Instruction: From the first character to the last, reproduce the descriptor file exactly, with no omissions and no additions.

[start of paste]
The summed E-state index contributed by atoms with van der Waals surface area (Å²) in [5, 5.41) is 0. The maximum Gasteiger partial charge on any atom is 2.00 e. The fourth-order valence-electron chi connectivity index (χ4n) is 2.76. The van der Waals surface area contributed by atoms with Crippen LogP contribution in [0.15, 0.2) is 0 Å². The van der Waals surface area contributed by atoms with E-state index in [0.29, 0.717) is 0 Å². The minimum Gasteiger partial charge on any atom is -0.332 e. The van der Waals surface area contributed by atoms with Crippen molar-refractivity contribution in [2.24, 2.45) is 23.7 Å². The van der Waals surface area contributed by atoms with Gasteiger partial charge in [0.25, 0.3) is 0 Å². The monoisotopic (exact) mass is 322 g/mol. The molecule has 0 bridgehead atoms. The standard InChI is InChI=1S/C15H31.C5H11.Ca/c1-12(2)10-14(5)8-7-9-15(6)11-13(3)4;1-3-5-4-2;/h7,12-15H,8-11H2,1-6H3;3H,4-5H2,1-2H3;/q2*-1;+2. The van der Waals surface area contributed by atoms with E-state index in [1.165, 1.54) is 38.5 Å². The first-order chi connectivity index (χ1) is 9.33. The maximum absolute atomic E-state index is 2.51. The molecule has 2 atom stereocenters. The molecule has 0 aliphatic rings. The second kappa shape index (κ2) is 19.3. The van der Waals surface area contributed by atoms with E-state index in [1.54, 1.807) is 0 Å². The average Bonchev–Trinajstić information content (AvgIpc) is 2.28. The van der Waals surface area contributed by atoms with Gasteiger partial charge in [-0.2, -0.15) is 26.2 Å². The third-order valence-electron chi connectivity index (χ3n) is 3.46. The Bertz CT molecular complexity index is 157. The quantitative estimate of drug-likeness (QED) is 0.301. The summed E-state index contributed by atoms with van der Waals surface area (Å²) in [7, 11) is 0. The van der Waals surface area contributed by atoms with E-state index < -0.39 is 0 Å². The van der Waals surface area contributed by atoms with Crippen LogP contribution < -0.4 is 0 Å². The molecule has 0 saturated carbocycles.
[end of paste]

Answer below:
The summed E-state index contributed by atoms with van der Waals surface area (Å²) in [5, 5.41) is 0. The maximum Gasteiger partial charge on any atom is 2.00 e. The fourth-order valence-electron chi connectivity index (χ4n) is 2.76. The van der Waals surface area contributed by atoms with Crippen LogP contribution in [0.15, 0.2) is 0 Å². The van der Waals surface area contributed by atoms with E-state index in [0.29, 0.717) is 0 Å². The minimum Gasteiger partial charge on any atom is -0.332 e. The van der Waals surface area contributed by atoms with Crippen molar-refractivity contribution in [2.24, 2.45) is 23.7 Å². The van der Waals surface area contributed by atoms with Gasteiger partial charge in [0.25, 0.3) is 0 Å². The monoisotopic (exact) mass is 322 g/mol. The molecule has 0 bridgehead atoms. The standard InChI is InChI=1S/C15H31.C5H11.Ca/c1-12(2)10-14(5)8-7-9-15(6)11-13(3)4;1-3-5-4-2;/h7,12-15H,8-11H2,1-6H3;3H,4-5H2,1-2H3;/q2*-1;+2. The van der Waals surface area contributed by atoms with E-state index in [1.165, 1.54) is 38.5 Å². The first-order chi connectivity index (χ1) is 9.33. The maximum absolute atomic E-state index is 2.51. The molecule has 2 atom stereocenters. The molecule has 0 aliphatic rings. The second kappa shape index (κ2) is 19.3. The van der Waals surface area contributed by atoms with E-state index in [1.54, 1.807) is 0 Å². The average Bonchev–Trinajstić information content (AvgIpc) is 2.28. The van der Waals surface area contributed by atoms with Gasteiger partial charge in [-0.2, -0.15) is 26.2 Å². The third-order valence-electron chi connectivity index (χ3n) is 3.46. The Bertz CT molecular complexity index is 157. The quantitative estimate of drug-likeness (QED) is 0.301. The summed E-state index contributed by atoms with van der Waals surface area (Å²) in [7, 11) is 0. The van der Waals surface area contributed by atoms with E-state index < -0.39 is 0 Å². The van der Waals surface area contributed by atoms with Crippen LogP contribution < -0.4 is 0 Å². The molecule has 0 saturated carbocycles.